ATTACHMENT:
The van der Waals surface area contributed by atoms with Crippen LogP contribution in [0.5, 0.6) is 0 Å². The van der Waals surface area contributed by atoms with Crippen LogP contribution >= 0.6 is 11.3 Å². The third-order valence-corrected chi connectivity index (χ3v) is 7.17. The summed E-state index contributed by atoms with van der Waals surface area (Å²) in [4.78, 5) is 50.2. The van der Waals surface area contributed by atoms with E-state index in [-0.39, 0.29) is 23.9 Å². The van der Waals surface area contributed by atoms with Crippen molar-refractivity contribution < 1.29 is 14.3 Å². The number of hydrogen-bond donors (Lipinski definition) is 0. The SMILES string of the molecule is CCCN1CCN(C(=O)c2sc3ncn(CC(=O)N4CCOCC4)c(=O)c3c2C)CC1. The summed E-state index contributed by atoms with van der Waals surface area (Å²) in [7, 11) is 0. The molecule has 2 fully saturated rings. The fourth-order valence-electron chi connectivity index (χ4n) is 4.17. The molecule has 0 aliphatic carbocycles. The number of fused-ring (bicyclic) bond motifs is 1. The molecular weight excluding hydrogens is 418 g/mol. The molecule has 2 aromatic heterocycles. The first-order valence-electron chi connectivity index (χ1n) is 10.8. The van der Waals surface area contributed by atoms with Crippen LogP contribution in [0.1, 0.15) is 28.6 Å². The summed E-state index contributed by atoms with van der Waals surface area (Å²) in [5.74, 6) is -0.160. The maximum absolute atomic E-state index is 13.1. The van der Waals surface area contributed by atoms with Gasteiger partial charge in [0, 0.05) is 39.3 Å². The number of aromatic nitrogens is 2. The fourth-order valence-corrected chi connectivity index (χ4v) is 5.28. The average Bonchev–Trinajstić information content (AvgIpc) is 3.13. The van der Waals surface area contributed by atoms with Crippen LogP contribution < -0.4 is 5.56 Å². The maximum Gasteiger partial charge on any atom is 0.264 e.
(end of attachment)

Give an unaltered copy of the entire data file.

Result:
The van der Waals surface area contributed by atoms with Crippen LogP contribution in [0.5, 0.6) is 0 Å². The van der Waals surface area contributed by atoms with Crippen LogP contribution >= 0.6 is 11.3 Å². The third-order valence-corrected chi connectivity index (χ3v) is 7.17. The summed E-state index contributed by atoms with van der Waals surface area (Å²) in [4.78, 5) is 50.2. The van der Waals surface area contributed by atoms with E-state index in [-0.39, 0.29) is 23.9 Å². The van der Waals surface area contributed by atoms with Crippen molar-refractivity contribution < 1.29 is 14.3 Å². The number of hydrogen-bond donors (Lipinski definition) is 0. The SMILES string of the molecule is CCCN1CCN(C(=O)c2sc3ncn(CC(=O)N4CCOCC4)c(=O)c3c2C)CC1. The summed E-state index contributed by atoms with van der Waals surface area (Å²) in [7, 11) is 0. The molecule has 2 fully saturated rings. The fourth-order valence-electron chi connectivity index (χ4n) is 4.17. The molecule has 0 aliphatic carbocycles. The number of fused-ring (bicyclic) bond motifs is 1. The molecular weight excluding hydrogens is 418 g/mol. The molecule has 2 aromatic heterocycles. The first-order valence-electron chi connectivity index (χ1n) is 10.8. The van der Waals surface area contributed by atoms with Crippen LogP contribution in [0.1, 0.15) is 28.6 Å². The summed E-state index contributed by atoms with van der Waals surface area (Å²) in [5.74, 6) is -0.160. The maximum absolute atomic E-state index is 13.1. The van der Waals surface area contributed by atoms with Gasteiger partial charge in [0, 0.05) is 39.3 Å². The number of aromatic nitrogens is 2. The fourth-order valence-corrected chi connectivity index (χ4v) is 5.28. The average Bonchev–Trinajstić information content (AvgIpc) is 3.13. The van der Waals surface area contributed by atoms with Crippen LogP contribution < -0.4 is 5.56 Å². The maximum Gasteiger partial charge on any atom is 0.264 e.